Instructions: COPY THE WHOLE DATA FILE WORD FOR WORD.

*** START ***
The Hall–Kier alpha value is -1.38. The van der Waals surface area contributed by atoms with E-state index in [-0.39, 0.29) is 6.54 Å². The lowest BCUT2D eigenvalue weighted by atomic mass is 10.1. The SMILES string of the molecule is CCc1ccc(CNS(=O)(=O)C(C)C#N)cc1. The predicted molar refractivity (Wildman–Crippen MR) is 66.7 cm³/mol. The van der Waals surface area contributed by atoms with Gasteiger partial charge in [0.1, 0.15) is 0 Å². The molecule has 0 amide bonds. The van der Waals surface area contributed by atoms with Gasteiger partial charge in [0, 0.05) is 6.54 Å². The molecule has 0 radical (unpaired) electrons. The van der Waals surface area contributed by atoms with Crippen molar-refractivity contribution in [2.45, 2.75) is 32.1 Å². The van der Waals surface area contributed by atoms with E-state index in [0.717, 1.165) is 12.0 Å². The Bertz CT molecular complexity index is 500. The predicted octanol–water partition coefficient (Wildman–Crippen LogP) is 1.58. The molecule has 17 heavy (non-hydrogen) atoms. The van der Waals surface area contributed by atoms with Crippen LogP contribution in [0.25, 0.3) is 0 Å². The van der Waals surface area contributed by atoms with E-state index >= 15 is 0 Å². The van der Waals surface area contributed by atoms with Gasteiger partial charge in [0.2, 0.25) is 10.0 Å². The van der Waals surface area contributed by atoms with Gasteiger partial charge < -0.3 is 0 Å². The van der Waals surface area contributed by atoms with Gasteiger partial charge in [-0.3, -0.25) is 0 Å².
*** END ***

The Hall–Kier alpha value is -1.38. The van der Waals surface area contributed by atoms with E-state index in [-0.39, 0.29) is 6.54 Å². The lowest BCUT2D eigenvalue weighted by atomic mass is 10.1. The SMILES string of the molecule is CCc1ccc(CNS(=O)(=O)C(C)C#N)cc1. The predicted molar refractivity (Wildman–Crippen MR) is 66.7 cm³/mol. The van der Waals surface area contributed by atoms with Gasteiger partial charge in [0.1, 0.15) is 0 Å². The molecule has 0 amide bonds. The van der Waals surface area contributed by atoms with Gasteiger partial charge in [0, 0.05) is 6.54 Å². The molecule has 0 radical (unpaired) electrons. The van der Waals surface area contributed by atoms with Crippen molar-refractivity contribution in [2.45, 2.75) is 32.1 Å². The van der Waals surface area contributed by atoms with E-state index in [0.717, 1.165) is 12.0 Å². The Bertz CT molecular complexity index is 500. The predicted octanol–water partition coefficient (Wildman–Crippen LogP) is 1.58. The molecule has 17 heavy (non-hydrogen) atoms. The van der Waals surface area contributed by atoms with Crippen LogP contribution in [0.25, 0.3) is 0 Å². The van der Waals surface area contributed by atoms with E-state index >= 15 is 0 Å². The van der Waals surface area contributed by atoms with Gasteiger partial charge in [0.2, 0.25) is 10.0 Å². The van der Waals surface area contributed by atoms with Gasteiger partial charge < -0.3 is 0 Å². The van der Waals surface area contributed by atoms with Gasteiger partial charge in [-0.3, -0.25) is 0 Å².